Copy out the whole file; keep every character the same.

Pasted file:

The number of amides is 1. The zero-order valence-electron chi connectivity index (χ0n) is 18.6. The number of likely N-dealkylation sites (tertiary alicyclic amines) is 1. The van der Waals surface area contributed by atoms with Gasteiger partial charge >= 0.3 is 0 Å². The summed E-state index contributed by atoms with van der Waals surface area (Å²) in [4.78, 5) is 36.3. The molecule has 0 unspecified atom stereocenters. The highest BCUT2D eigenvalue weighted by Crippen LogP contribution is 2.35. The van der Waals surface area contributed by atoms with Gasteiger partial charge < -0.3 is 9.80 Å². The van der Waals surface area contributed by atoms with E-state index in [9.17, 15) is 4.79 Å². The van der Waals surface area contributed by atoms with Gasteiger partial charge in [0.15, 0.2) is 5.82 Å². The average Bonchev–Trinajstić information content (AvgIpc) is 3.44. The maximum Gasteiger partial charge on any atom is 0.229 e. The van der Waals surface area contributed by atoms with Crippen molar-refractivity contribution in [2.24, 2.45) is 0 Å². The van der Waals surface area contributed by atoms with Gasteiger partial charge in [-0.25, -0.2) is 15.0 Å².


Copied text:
The number of amides is 1. The zero-order valence-electron chi connectivity index (χ0n) is 18.6. The number of likely N-dealkylation sites (tertiary alicyclic amines) is 1. The van der Waals surface area contributed by atoms with Gasteiger partial charge >= 0.3 is 0 Å². The summed E-state index contributed by atoms with van der Waals surface area (Å²) in [4.78, 5) is 36.3. The molecule has 0 unspecified atom stereocenters. The highest BCUT2D eigenvalue weighted by Crippen LogP contribution is 2.35. The van der Waals surface area contributed by atoms with Gasteiger partial charge < -0.3 is 9.80 Å². The van der Waals surface area contributed by atoms with E-state index in [9.17, 15) is 4.79 Å². The van der Waals surface area contributed by atoms with Gasteiger partial charge in [0.15, 0.2) is 5.82 Å². The average Bonchev–Trinajstić information content (AvgIpc) is 3.44. The maximum Gasteiger partial charge on any atom is 0.229 e. The van der Waals surface area contributed by atoms with Crippen molar-refractivity contribution in [2.24, 2.45) is 0 Å². The van der Waals surface area contributed by atoms with Gasteiger partial charge in [-0.25, -0.2) is 15.0 Å².